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Friday, 7 May 1920


Sir JOSEPH COOK (PARRAMATTA, NEW SOUTH WALES) (Minister for the Navy) . - I move -

That this Bill be now read a second time.

This is another of those little Bills-


Mr Tudor - You have not yet introduced a Bill which you have not called " a little one."


Sir JOSEPH COOK (PARRAMATTA, NEW SOUTH WALES) (Minister for the Navy) - They are little Bills, but they are important, none the less. This is one of those amending measures which go far to relieve the clogged wheels ยป of the departmental machinery that have been going round rather heavily for some years past. The sooner we can get them moving with a little more swiftness, safety, and efficiency, the better. The Bill amends the Audit Act, which was passed in the early days of Federation, and which has been amended from time to time. It embodies further proposals for emendations arising out of recent experiences, recent reports of Royal Commissions, and the necessities of our present situation.


Mr Richard Foster - Doe3 it cover the recommendations of the Federal Capital Royal Commission of three years ago?


Sir JOSEPH COOK (PARRAMATTA, NEW SOUTH WALES) (Minister for the Navy) - I do not remember what that particular recommendation was.


Mr Richard Foster - To define more exactly the Auditor-General's powers.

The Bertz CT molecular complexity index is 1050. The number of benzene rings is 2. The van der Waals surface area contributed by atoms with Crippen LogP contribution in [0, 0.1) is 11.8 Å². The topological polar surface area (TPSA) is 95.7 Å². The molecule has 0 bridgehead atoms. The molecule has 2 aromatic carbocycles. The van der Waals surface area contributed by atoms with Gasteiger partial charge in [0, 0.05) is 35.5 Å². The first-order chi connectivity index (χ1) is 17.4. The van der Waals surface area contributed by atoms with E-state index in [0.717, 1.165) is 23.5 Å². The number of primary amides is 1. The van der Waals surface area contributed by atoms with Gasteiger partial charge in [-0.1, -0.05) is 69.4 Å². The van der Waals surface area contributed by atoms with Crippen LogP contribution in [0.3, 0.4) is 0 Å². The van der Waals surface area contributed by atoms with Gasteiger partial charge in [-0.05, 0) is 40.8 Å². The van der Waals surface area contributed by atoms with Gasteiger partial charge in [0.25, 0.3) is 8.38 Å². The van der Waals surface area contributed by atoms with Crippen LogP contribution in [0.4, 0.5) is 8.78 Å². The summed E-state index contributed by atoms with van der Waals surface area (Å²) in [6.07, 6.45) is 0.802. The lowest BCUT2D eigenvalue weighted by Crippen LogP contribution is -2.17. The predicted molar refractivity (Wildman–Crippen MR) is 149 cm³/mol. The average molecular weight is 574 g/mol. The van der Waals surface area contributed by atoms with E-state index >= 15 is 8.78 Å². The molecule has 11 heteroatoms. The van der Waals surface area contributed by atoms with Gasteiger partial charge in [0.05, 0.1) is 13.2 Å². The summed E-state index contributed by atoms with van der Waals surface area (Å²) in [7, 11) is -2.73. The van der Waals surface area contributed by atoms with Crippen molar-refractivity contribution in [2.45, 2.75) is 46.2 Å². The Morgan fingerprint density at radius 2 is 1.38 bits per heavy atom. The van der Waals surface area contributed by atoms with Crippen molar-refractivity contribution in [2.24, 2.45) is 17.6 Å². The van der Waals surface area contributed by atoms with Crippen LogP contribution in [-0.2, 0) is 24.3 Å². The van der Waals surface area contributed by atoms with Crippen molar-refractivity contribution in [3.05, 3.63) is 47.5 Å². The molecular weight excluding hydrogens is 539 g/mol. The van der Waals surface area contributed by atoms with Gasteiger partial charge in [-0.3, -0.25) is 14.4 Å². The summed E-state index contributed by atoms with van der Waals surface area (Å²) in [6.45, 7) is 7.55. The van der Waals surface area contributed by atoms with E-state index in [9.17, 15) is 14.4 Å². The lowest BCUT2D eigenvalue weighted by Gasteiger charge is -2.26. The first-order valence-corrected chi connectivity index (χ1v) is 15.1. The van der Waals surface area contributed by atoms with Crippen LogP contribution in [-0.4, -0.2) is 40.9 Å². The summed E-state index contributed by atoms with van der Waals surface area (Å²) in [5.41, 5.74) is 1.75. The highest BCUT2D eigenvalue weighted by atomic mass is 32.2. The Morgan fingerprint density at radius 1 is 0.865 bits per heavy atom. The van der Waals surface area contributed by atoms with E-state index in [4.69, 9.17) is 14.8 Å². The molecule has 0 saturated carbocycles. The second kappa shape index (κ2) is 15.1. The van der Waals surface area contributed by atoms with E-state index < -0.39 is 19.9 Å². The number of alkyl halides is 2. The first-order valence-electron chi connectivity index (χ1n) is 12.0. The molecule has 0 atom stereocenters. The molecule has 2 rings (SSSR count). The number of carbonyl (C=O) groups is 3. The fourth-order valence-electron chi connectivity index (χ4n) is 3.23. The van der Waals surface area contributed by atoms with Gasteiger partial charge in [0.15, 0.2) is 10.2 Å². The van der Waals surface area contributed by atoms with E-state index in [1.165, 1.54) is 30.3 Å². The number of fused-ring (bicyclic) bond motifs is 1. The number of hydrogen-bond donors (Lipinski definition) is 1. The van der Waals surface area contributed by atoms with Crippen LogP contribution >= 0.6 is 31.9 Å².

Sir JOSEPH COOK (PARRAMATTA, NEW SOUTH WALES) (Minister for the Navy) - Yes, it does do so, and it does it also in obedience to a similar recommendation from the Defence Royal Commission. It more clearly defines the Auditor-General's powers, gives him greater discretion as to their use, and removes from him the directional sections of the present Audit Act which " crib, cabin, and confine " him, and, in my judgment, make his audit much more cumbersome and less efficient. We relieve him of all the sections which fetter him now, and say to him, as one should say to any auditor : " Conduct your own audit in your own way, so long as you take care that the moneys which you audit have been voted by Parliament, and see that they are being spent in a constitutional manner." Those are the only two limitations we propose to \ place upon him, ceasing henceforth from giving him directions as to the manner in which he shall conduct his audit. The provisions of the Bill are undoubtedly in the direction of economy and efficiency. Some of them aim merely at regularizing certain practices which have been adopted for some twelve months past. One of these relates to the payment of wages in the Public Service. The Audit Act requires that every person in the Service shall give an individual receipt for his wages - a pure waste of time. We now make it possible for the paymasters themselves to give a binding certificate, as they do in the Navy. I believe that system has also been adopted in the Post Office, obviating all the clerical work, irritation, and bother previously entailed. Another thing we want to rectify i3 this : There is some doubt at present whether we have any right to keep in the Treasury the gold reserve for the Notes Fund. A section of the Audit Act requires that all public moneys shall be paid into a bank. It would seem that a strict conformation to that requirement would demand that all the gold in the Treasury should be put into the control of some bank or other. That is quite out of the question. By this Bill we therefore regularize and justify the keeping of the gold reserve in the Treasury, where we have, perhaps, the best arrangements of any place in Australia for taking care of it. All the clauses are more or less of a machinery character, and, so far as I can see, none of them is contentious.







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